Netanyahu visits Russia to lobby against Iran deal, Reuters

Prime Minister Netanyahu flew to Russia on Wednesday to appeal for tougher terms in a nuclear accord with Iran.

UK Prime Minister phones Iran’s president, Associated Press

Prime Minister David Cameron contacted Iranian President Hassan Rouhani on Tuesday in the first such conversation between the leaders of the two countries in more than a decade. Cameron's office said that the prime minister and Rouhani agreed that significant progress had been made in recent Geneva negotiations and that it is important to "seize the opportunity" in the next round of talks.

UN political chief: Israel settlement construction could irreparably damage peace talks, Associated Press

The UN political chief warned that chances of peacefully ending the Israeli-Palestinian conflict may be "irreparably damaged" unless steps are taken to prevent new Israeli settlement building and other "negative developments."

Lieberman: Israel, Palestinians won't achieve peace in foreseeable future, Haaretz

Foreign Minister Avigdor Lieberman said that it will be impossible to achieve peace between Israel and Palestinians in the foreseeable future and international mediation cannot help resolve the conflict. “We can talk seriously about a political settlement with the Palestinians when their per capita GNP reaches $10,000 -- not a day before that,” he said. “All other talk is detached from reality.”

Likud mulls proposal to give Netanyahu more power within party, Jerusalem Post

Netanyahu could get significant new powers over the Likud Party if a proposal by a group of mayors passes in the upcoming Likud convention during the week of December 15. The fate of the partnership between Likud and Yisrael Beiteinu will also be decided at the convention.

Opinion and Analysis

The time to prepare for evacuation of the West Bank is now, Haaretz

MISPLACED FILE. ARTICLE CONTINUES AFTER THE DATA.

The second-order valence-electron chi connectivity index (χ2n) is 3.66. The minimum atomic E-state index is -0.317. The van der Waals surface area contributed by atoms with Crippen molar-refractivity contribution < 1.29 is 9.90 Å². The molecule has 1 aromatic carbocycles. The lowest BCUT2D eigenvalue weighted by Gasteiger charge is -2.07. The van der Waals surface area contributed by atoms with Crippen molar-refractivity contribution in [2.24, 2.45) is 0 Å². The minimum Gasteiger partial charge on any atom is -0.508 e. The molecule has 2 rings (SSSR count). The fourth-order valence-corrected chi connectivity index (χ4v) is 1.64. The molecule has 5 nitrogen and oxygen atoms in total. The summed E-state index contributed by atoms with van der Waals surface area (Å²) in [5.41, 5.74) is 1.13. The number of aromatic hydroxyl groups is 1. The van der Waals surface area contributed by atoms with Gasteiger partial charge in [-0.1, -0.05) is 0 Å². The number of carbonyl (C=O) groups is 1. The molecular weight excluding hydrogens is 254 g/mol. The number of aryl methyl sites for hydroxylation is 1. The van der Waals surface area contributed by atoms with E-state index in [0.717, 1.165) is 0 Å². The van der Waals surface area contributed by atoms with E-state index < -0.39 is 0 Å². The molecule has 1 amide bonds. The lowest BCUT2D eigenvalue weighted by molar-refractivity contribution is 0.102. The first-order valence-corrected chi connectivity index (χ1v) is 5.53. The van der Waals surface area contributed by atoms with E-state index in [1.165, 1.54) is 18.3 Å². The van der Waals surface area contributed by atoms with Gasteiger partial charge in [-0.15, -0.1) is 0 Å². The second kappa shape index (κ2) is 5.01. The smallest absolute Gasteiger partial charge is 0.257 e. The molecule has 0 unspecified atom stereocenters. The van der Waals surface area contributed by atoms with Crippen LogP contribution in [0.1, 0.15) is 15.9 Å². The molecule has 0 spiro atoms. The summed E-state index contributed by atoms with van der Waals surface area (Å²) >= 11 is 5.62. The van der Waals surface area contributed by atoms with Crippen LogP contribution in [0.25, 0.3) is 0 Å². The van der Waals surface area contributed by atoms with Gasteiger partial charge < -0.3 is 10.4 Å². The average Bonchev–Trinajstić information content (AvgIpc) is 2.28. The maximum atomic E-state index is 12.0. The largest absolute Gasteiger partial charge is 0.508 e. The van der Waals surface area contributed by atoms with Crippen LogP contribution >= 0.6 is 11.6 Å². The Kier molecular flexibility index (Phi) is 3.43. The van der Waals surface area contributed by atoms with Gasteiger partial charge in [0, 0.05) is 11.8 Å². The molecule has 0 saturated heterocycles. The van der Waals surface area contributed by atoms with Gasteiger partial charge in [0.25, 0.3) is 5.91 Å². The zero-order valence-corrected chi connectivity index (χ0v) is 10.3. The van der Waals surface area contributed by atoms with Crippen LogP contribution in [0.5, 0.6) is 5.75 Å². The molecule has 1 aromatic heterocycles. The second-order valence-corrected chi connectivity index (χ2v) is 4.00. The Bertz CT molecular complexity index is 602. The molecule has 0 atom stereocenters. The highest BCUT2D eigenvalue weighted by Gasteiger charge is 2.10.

“We must absorb these settlers who will be returning to Israel’s borders, whether they are determined by an agreement or the lack of one, writes Gilead Sher. “We must prepare for the eventuality that the army will remain in places we evacuate and in the Jordan Valley until responsibility for security passes to an entity that is acceptable to us. This means comprehensive, responsible and careful preparedness at the national level - both in planning and on the ground; at the civilian and security levels - and an internal Israeli dialogue for the necessary preparation of the public and of the national infrastructure.”

Protecting the Environment of Israeli-Palestinian Peace Talks, Open Zion

Tal Harris notes that while a new plan by Environmental MInister Amir Peretz “in no way rewrites Israel’s borders, his progressive stance demonstrated that he will prioritize the areas within the Green Line for economic development.”

Jewish Groups, American Rabbis Call on Israel to Withdraw Bedouin Displacement Plan, Open Zion

Mira Sucharov discusses a letter signed by 780 rabbis, cantors, and rabbinical and cantorial students demanding that the government of Israel withdraw the Prawer-Begin plan, which would displace 30,000 to 40,000 Bedouins from their homes in the Negev.

An American-Iranian Health Care Proposal, Partners for Progressive Israel

Peter Eisenstadt says, “Unless there is an agreement between the western powers and Iran, war and nuclear proliferation is the almost certain outcome.  And Israel will be the worse for it.”